Capex is a contraction of the term capital expenditure, and refers to the expenditures made by a business to add new fixed assets, replace old fixed assets, and pay for their ongoing maintenance. The success of some businesses may depend on making large capex investments over a long period of time, to build their capacity.

The level of capex required to operate a business varies dramatically by industry. For example, a professional services business, such as a tax accountant, may not have any capex at all. Conversely, an oil shipment business must invest enormous sums in pipelines, tankers, and storage facilities, so capex comprises a large part of its annual expenditures.

The acquisition of a capex item generally requires a formal analysis and approval by management, with more expensive items possibly even requiring the approval of the board of directors. This analysis typically includes a review of the discounted cash flows associated with a requested capex expenditure; an alternative is to base the investment decision on the impact of the expenditure on the constrained resource of a business.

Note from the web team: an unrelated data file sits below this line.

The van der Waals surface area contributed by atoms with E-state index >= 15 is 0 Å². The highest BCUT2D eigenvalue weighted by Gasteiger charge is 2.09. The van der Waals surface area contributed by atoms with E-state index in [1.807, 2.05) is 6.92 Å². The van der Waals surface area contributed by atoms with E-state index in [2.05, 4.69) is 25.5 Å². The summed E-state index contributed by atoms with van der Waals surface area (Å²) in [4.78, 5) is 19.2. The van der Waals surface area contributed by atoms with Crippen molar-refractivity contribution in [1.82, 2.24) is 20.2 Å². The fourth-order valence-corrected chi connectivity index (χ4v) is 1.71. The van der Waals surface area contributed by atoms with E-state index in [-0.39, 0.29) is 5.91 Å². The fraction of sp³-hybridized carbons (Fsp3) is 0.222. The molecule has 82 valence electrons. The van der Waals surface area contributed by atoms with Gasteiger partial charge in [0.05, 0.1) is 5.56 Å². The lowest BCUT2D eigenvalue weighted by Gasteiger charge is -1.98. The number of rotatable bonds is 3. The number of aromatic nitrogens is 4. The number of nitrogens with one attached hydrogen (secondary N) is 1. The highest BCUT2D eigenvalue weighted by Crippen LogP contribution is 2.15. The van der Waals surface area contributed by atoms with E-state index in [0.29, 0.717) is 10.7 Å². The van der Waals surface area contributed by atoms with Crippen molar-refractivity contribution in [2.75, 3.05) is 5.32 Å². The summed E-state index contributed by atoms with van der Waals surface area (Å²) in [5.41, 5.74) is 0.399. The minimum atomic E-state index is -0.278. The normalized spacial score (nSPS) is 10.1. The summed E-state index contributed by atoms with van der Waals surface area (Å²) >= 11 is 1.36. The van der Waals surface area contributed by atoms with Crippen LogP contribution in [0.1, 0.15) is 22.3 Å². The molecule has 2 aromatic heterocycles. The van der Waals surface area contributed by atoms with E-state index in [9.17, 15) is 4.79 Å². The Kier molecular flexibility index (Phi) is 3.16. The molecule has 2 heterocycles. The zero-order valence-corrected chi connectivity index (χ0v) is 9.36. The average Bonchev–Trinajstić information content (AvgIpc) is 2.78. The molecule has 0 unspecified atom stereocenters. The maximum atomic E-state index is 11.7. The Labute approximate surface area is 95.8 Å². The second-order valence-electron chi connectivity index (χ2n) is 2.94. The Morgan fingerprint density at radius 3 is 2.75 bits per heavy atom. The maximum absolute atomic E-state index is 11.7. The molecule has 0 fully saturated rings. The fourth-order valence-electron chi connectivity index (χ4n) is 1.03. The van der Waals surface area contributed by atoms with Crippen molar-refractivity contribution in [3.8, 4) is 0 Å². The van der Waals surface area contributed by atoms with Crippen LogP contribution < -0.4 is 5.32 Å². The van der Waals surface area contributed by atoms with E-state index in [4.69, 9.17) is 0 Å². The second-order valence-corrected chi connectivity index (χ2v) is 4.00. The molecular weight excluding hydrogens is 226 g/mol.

The accounting for capex varies, depending upon the nature of the asset. The two alternatives are:

  • Asset treatment. If an expenditure is greater than the capitalization limit of a business, and is for an asset whose utility will be used up over a period of time, then record it as a fixed asset and depreciate it over the useful life of the asset.
  • Expense treatment. If an expenditure is less than the capitalization limit or the result only maintains an asset in its current condition, then charge it to expense as incurred.

Outside analysts may track the level of capex reported by a company from year to year, to see if it is investing a sufficient amount to maintain company operations. This analysis is not always accurate, for the following reasons:

  • Step costs. A company may have needed to buy an unusually large capex item, such as an entire production facility, which it will not have to duplicate in every subsequent year. Thus, the capex trend line tends to be lumpy.
  • Acquisitions and disposals. Larger companies may routinely buy and sell subsidiaries, along with their fixed assets. A high level of churn makes it difficult to ascertain the true amount of annual capex of the parent company.